Poison Ivy: How Elite Colleges Divide Us
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Poison Ivy: How Elite Colleges Divide Us

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Poison Ivy: How Elite Colleges Divide Us

Evan Mandery is a professor at the City University of New York. He has written for the New York Times and Politico and has appeared on The Today Show, CNN, and NPR’s Fresh Air. He attended Harvard College and Harvard Law School.

Below, Evan shares 5 key insights from his new book, Poison Ivy: How Elite Colleges Divide Us. Listen to the audio version—read by Evan himself—in the Next Big Idea App.

Poison Ivy: How Elite Colleges Divide Us By Evan Mandery

1. Look both down and up.

Maybe you’ve seen a made-for-TV movie called Homeless to Harvard. It’s about a young woman named Liz Murray’s journey from the foster care system to Harvard’s freshman class. It’s inspirational. It’s also basically the movie poster for the story that elite colleges tell about themselves. Their website and brochures are filled with the images of students that these colleges have helped lift out of poverty. These good works are worthy of praise. But they’re only part of the story.

Poison Ivy: How Elite Colleges Divide Us began on a bet. I was at dinner with a close friend who argued that, all things considered, Harvard was a force for good. Maybe you’ve even made an argument similar to my friend, who was repeating a story that Harvard tells—a story of access and diversity. He hinged a lot of his argument on Harvard’s Financial Aid Initiative. Many colleges now have similar programs. Harvard has allowed anyone whose family made under $65,000 to attend for free. This begged the question, I said: How many Harvard students came from families making less than $65,000 a year? For context, the median U.S. household income was $52,000. I said that if anywhere near half of Harvard students came from families making less than $65,000, I’d buy dinner.

It wasn’t even close. More Harvard students came from families in the top 1 percent than the bottom 50 percent.

We settled our bet using data from the Harvard Crimson’s freshmen survey. Soon our understanding of opportunity in higher education would be immeasurably enriched by a groundbreaking study based on millions of tax filings and tuition records. The picture painted by the economists Raj Chetty and John Friedman was worse than anyone imagined.

Here are three highlights:

  1. The average Harvard student came from a family making $505,000 per year.
  2. As many students came from families in the top 0.1 percent as from the bottom 20 percent.
  3. Overall, 38 American colleges had more students from the top 1 percent than the bottom 60 percent.

Chetty and Friedman’s data also proved something that we already suspected—that elite colleges are the surest way to reach the stratosphere of wealth. They’re the gatekeepers to jobs in the investment banking, management consulting, and technology sectors, industries that set the national agenda and, of course, pay handsomely.

“Elite colleges are the surest way to reach the stratosphere of wealth.”

One way of looking at the data is this: If you imagined that you were at Princeton’s tenth reunion, for every graduate in the room that had been lifted from poverty, there would be 40 rich kids who had remained rich.

So remember to look both up and down.

2. Look both inside and outside.

Perhaps the biggest obstacle to educational justice is that the mechanisms that fuel inequities are excesses of kindnesses. When someone at the country club helps their golfing buddy’s nephew land an internship at Goldman Sachs or writes him a letter of recommendation to Yale, this feels like doing good. It’s easy to forget who gets left behind.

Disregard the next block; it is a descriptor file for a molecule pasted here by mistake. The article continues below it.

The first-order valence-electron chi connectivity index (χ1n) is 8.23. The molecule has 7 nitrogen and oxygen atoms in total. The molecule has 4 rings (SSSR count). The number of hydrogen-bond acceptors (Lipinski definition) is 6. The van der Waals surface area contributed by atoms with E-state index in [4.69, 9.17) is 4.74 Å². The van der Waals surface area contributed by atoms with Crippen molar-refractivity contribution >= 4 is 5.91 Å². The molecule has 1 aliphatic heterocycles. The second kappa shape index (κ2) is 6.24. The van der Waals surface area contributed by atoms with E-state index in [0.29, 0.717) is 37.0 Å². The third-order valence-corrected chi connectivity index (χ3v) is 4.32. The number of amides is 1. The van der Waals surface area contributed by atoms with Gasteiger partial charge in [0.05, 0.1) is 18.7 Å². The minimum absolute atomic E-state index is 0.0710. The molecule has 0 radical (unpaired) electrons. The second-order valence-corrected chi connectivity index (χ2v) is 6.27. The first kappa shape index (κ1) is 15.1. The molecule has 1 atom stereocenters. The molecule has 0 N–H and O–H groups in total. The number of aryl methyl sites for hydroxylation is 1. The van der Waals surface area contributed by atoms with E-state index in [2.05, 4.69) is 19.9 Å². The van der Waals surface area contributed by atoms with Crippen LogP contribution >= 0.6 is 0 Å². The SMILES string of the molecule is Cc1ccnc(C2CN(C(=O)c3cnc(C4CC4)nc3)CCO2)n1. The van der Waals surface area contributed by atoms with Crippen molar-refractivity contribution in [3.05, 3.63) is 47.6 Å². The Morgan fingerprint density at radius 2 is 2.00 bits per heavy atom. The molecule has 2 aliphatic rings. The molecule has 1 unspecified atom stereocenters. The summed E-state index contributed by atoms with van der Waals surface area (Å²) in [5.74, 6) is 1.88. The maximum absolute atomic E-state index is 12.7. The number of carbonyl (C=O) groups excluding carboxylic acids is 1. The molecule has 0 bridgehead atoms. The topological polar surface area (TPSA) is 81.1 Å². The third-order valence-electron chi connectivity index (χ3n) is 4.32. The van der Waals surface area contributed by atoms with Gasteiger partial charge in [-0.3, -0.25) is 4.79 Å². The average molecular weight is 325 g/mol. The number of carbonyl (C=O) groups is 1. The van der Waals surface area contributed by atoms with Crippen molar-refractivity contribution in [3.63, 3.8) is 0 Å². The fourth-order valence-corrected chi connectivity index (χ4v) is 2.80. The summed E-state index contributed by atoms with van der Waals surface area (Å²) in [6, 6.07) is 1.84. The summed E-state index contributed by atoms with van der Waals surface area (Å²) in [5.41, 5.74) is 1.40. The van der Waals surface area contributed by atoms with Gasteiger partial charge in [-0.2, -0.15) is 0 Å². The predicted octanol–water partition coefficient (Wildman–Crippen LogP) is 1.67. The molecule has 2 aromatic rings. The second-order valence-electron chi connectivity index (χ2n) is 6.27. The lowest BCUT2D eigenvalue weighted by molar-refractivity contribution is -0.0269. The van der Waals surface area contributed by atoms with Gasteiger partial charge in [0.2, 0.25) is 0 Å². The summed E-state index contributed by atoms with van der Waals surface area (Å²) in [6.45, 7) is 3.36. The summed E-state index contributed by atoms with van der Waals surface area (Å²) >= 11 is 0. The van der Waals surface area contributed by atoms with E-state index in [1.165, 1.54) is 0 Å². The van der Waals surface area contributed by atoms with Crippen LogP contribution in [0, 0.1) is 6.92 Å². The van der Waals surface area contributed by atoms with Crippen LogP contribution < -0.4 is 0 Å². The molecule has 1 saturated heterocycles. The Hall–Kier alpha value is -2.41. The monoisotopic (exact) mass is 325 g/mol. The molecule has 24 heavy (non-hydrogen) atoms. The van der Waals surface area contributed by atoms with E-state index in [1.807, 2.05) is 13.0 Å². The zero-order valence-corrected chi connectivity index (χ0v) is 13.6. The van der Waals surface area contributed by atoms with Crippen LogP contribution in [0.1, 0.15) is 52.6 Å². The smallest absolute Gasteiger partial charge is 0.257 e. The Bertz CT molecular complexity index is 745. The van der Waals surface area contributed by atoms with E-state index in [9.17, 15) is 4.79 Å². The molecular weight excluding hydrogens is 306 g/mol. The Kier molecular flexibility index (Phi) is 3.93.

But consider this last data point from Chetty and Friedman. If you’re born into a family in the top 0.1 percent (meaning they make about $600,000), there’s about a 40 percent chance that you’ll end up at a school in the top tier of the Barron’s rankings—schools like Middlebury, Amherst, Wesleyan, or one of the Ivies. If you’re born into the bottom income quintile—meaning you make less than about $20,000—the chance of you ending up at an elite college is less than one-half of one percent. A majority of the poorest kids won’t attend any college at all.

It’s easy to forget, too, the stories that we tell about the people who get left behind. If Ivy League colleges were honest, they’d remind their entering freshmen that most of them were the winners in a game where the table had been tilted in their favor from the start.

Instead, they teach them that they’re the best and the brightest. Elite colleges pretend as if the higher education system rewards merit rather than affluence. Recently, a cottage industry has arisen of intellectuals—mostly professors at elite colleges—exposing the construct of “meritocracy” as a myth. But that construct didn’t emerge from the ether; it’s cultivated by the colleges themselves. Shortly after assuming office, former Stanford president John Hennessy offered a typical message to the entering freshman class at a school where the mean family income is $500,000 per year. “Our admission office is one of the best in the country,” Hennessy said, “and we don’t make mistakes!”

That’s the American myth of meritocracy.

The downside is that it implicitly frames disadvantage as a failure of skill and effort. This leads to a politics of humiliation and legitimizes grievances with the system. From here, it’s easy enough to draw a straight line to Trumpism. Of the many hateful mechanisms Donald Trump exploited on his pathway to the presidency, none was quite so effective as his critique of elites, a ploy the University of Pennsylvania graduate borrowed from Adolf Hitler.